Caravaggio and the Painters of the North
From 21 June to 18 September 2016
This portrait of Ferdinand VII entered the Thyssen-Bornemisza collection in 1935 and appeared in its catalogues from 1937. It had previously been published by Mayer in an article on Goya published in Pantheon . Two years later it was the subject of a report by that author written for potential purchasers of the canvas and including comments on style and attribution. The painting had first been made known to a wider public in 1910 when it was included in an exhibition organised by the City Council of Barcelona at a time when it was in the collection of Francisco de Goya de Sáenz. In 1929 it was again exhibited in Barcelona in the International Exhibition entitled Arte en España, in whose catalogue its owners were listed as Sres. Riva y García .
The canvas is one of a group of portraits of Ferdinand VII attributed to Goya and dated to after the end of the Peninsular War in 1814. The group was not a direct commission from the Spanish monarch and these images were probably requested by various public bodies and provincial institutions who wished to display the King’s portrait in their buildings. Ferdinand is depicted either fulllength or bust-length, always with the same expression and looking out at the viewer with his face in three-quarter profile. The backgrounds and clothing reveal differences between the various versions. The monarch posed for Goya in 1808 for the equestrian portrait now in the Real Academia de San Fernando in Madrid and the similarity between that work and some in the present group has led to the suggestion that Goya may have used the same preliminary oil sketch for all of them. It has also been suggested that he based himself on the drawing now in the Biblioteca Nacional in Madrid in which the King looks to the left and is depicted as younger .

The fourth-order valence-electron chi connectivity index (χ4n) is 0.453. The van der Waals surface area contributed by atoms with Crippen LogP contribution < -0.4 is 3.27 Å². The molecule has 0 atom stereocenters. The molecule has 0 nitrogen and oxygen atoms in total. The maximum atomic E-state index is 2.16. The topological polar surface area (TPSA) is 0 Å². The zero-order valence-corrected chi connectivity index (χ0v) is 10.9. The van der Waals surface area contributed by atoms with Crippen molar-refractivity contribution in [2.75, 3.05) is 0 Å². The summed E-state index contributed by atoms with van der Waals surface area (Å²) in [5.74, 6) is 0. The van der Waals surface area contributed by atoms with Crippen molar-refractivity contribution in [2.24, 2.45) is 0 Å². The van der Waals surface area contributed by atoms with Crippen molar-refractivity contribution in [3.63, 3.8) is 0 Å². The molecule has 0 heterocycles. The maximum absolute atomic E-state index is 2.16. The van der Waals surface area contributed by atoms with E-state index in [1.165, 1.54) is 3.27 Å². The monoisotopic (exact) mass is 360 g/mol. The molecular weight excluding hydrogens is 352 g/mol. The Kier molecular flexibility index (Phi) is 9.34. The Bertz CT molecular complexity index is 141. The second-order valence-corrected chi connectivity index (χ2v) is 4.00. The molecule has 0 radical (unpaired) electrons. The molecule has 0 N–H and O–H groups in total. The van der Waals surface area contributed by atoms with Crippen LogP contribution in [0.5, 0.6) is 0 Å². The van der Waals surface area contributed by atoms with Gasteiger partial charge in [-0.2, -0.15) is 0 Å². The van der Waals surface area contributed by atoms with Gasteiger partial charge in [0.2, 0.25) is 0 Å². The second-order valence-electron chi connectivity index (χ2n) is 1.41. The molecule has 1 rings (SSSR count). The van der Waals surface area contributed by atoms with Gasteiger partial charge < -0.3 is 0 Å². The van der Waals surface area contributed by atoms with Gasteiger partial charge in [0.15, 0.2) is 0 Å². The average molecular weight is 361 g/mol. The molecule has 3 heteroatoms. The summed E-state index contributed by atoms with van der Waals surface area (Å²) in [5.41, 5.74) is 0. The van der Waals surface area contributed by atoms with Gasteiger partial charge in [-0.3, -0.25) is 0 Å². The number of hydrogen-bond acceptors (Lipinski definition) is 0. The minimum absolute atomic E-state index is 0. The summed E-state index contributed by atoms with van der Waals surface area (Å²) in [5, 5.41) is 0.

The present canvas is similar in its depiction of Ferdinand to the full-length version in the Museo Nacional del Prado of 1814–15, although the present canvas is simpler with regard to all its details, particularly the clothing and technique. The head is similarly positioned and framed by the high collar of the shirt in both works and the King is accompanied by his attributes of power, wearing the collar of the Order of the Golden Fleece, which in the present work hangs from a simpler chain than the one seen in the Prado canvas. The handling of the present version is less painterly and more linear, as can be seen in the treatment of the hair. The monarch wears the sash of the Order of Charles III in both paintings, but here he is seated before a table rather than standing. The table occupies the lower right corner of the composition while the back of the gilded chair on which the monarch is seated is visible behind him.
Old photographs of this painting reveal areas of damage, in particular losses to the paint surface on the red mantle near the lower left corner, as well as further small losses in the face.